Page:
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The second coming of tar
When people began exploiting them commercially, Finland's forests - the country's "green gold" - provided the raw material for more than just paper and planks. In fact, wood tar was the first Finnish product to make it big as an export item. In the days when the big ships that sailed the world's oceans were all made of wood, Finland was the world's biggest tar exporter. Trade in this commodity remained important from the early half of the 17th century to the First World War.

People mastered the art of making tar from wood - "tar burning" as the Finns call it - at least as long ago as the beginning of the Christian era. Roman conquerors mediated the skill to the lands around the Baltic. As the merchant fleets of the world grew so did the demand for tar. The coniferous forests south of the Baltic shrank and tar production shifted to Finland. Output was at times over 200,000 barrels, around 25 million litres, per year.

In Finland tar was produced in large pits, unlike the practice in southern countries, where it was made in ovens. The pit variety was considered to be superior in quality. There was no limit to the uses to which tar could be put. Most export tar was used to protect ships and their rigging. It was the practice in Finland to treat all outdoor equipment with tar: sleighs, boats, carts, tools. Roofs were painted with it; some tarred shingle roofs have remained in perfect condition for centuries. In the old days people even used tar as a skin-care product and as a medicine for coughs and other complaints. Sick animals were likewise given tar.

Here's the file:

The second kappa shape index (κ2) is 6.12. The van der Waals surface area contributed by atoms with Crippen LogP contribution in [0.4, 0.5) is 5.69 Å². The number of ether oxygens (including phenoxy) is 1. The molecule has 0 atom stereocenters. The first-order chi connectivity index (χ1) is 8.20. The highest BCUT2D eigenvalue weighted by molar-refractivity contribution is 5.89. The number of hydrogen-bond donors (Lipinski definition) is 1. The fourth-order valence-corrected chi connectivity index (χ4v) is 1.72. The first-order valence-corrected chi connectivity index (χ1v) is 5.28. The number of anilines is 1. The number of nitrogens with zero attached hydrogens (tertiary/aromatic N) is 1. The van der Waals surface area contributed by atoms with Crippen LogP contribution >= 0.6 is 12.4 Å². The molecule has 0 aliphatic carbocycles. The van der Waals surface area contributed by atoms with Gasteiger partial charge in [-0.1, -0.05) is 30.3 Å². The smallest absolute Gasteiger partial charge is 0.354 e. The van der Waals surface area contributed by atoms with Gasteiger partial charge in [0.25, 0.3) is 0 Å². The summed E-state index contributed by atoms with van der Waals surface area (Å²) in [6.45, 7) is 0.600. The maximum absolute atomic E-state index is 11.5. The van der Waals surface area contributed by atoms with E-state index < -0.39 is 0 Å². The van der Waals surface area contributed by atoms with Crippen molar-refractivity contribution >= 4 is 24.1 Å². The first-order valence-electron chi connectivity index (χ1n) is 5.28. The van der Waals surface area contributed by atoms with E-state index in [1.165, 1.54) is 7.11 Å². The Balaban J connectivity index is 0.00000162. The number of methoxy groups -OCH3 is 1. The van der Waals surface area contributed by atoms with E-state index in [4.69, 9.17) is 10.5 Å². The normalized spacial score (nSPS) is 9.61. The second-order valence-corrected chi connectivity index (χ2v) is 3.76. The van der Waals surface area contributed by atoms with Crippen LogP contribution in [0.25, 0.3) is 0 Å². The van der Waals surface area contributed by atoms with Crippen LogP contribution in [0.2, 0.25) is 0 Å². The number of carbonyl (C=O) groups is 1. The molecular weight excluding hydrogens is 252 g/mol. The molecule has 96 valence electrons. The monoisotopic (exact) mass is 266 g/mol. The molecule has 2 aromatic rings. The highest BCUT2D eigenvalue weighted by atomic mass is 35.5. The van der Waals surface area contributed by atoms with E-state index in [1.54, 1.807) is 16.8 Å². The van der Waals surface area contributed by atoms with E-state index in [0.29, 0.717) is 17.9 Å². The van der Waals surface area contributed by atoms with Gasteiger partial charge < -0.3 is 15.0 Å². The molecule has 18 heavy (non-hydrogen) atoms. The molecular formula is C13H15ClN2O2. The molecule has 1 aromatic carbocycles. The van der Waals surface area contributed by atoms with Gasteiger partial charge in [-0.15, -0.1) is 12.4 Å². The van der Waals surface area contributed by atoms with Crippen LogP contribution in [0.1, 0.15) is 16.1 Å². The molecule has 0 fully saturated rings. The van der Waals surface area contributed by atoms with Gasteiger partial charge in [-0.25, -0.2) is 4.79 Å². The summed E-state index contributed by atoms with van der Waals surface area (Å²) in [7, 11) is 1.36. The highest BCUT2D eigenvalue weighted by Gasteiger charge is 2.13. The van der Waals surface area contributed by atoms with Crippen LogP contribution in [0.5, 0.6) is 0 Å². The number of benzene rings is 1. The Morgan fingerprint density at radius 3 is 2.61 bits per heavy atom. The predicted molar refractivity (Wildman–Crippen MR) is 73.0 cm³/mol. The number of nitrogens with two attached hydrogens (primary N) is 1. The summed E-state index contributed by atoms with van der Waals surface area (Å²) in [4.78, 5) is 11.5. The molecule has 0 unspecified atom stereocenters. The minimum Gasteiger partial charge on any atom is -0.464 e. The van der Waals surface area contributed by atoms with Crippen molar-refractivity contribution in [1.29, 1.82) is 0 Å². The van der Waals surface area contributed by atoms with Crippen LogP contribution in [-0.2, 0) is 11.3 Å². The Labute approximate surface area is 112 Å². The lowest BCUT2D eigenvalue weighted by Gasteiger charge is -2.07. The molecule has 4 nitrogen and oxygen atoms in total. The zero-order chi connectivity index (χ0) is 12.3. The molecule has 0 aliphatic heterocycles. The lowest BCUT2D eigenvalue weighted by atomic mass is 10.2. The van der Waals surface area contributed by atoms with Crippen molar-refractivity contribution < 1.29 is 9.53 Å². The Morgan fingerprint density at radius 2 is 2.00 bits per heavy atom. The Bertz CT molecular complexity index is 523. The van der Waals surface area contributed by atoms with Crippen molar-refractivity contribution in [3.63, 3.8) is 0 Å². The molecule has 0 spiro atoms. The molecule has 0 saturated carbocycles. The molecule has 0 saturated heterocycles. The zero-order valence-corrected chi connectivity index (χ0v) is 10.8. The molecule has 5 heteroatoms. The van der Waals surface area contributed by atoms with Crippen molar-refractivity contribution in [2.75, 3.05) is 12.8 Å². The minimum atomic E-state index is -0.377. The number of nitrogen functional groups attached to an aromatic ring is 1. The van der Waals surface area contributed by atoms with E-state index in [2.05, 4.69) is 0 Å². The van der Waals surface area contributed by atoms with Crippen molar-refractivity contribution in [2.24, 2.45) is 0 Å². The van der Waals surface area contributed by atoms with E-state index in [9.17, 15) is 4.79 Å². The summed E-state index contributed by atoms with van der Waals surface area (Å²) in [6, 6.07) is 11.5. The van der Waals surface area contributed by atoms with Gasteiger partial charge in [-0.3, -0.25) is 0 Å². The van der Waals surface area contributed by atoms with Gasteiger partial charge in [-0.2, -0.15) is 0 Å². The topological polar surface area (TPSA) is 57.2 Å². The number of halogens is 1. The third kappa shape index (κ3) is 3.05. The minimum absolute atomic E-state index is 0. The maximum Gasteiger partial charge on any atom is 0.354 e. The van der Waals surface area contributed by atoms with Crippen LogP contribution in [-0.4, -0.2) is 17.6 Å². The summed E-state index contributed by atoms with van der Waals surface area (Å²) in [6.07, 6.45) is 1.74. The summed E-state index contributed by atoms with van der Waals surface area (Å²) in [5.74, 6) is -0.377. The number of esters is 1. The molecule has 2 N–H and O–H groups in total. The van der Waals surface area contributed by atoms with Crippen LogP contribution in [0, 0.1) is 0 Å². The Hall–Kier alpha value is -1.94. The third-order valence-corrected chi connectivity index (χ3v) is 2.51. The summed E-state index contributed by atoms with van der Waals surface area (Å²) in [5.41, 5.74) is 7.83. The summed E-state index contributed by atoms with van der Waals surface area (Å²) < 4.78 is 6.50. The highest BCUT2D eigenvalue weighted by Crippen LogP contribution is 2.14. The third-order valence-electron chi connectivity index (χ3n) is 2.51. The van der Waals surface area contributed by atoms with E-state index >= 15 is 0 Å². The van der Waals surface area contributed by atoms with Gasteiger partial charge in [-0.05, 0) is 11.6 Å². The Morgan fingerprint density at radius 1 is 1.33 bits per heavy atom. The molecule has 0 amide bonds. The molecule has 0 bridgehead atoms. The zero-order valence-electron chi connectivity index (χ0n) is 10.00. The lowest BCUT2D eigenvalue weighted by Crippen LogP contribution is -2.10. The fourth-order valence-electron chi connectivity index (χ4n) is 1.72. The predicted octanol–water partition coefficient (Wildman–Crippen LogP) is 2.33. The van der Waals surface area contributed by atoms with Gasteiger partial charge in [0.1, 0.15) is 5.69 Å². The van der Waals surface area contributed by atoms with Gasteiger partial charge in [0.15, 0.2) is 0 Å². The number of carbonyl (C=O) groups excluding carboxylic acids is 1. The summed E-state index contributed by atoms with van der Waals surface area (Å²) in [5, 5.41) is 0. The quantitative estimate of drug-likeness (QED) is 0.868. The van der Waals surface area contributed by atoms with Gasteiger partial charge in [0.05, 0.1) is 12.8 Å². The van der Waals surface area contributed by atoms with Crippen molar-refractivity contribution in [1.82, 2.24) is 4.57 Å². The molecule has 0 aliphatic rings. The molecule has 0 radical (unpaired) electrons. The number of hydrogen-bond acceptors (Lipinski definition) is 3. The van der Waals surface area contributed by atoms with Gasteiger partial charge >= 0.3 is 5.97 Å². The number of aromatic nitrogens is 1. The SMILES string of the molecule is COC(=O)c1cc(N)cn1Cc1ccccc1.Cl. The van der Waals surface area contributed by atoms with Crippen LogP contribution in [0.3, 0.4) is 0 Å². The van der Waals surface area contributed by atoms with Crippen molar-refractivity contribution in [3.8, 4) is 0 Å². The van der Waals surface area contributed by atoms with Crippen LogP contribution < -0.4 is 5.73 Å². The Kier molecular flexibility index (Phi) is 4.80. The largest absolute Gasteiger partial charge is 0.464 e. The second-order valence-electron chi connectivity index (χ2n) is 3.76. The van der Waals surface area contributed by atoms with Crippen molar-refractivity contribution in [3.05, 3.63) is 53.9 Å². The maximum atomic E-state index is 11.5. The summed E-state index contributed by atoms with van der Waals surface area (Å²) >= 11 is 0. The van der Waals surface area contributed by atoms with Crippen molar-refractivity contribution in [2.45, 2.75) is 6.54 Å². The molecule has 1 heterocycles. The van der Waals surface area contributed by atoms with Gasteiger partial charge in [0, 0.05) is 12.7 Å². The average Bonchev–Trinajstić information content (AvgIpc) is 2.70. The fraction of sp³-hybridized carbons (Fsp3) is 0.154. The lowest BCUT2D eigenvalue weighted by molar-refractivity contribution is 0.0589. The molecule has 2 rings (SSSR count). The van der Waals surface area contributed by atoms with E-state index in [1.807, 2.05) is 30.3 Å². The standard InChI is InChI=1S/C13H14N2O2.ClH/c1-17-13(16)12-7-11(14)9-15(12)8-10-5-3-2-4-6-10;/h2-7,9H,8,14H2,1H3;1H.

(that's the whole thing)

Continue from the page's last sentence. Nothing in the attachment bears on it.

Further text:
Tar production declined gradually as the era of wooden ships began drawing to a close. In the Finnish forests a switch was made to sawmilling, which brought a better price for less work. The value of lumber exports exceeded that of tar exports for the first time in 1835.

World's biggest wood tar pit

Now demand for tar is picking up again. After all, it is a fine, natural substance for surface- treating wood. Production of it has been gradually revived in recent years, mainly at heritage events arranged in summer with the main goal of attracting tourists. This has spawned a whole range of products: tar-flavoured ice-cream, tar-scented shampoo and soap - and even tar chocolates. There is a lively market for all of the tar that the pits yield. Wherever large batches become available, parishes buy the lot to protect the wooden shingles on the roofs of their churches and belfries.

The world's biggest wood tar pit smouldered last summer in the Kainuu village of Lentiira, an old tar-production centre. It was a huge undertaking: the work of collecting the necessary material, resinous stumps and pitchy trees, had begun two years earlier. The pit smouldered for two weeks and in that time yielded 35,000 litres of tar and 8,000 litres of other distillates.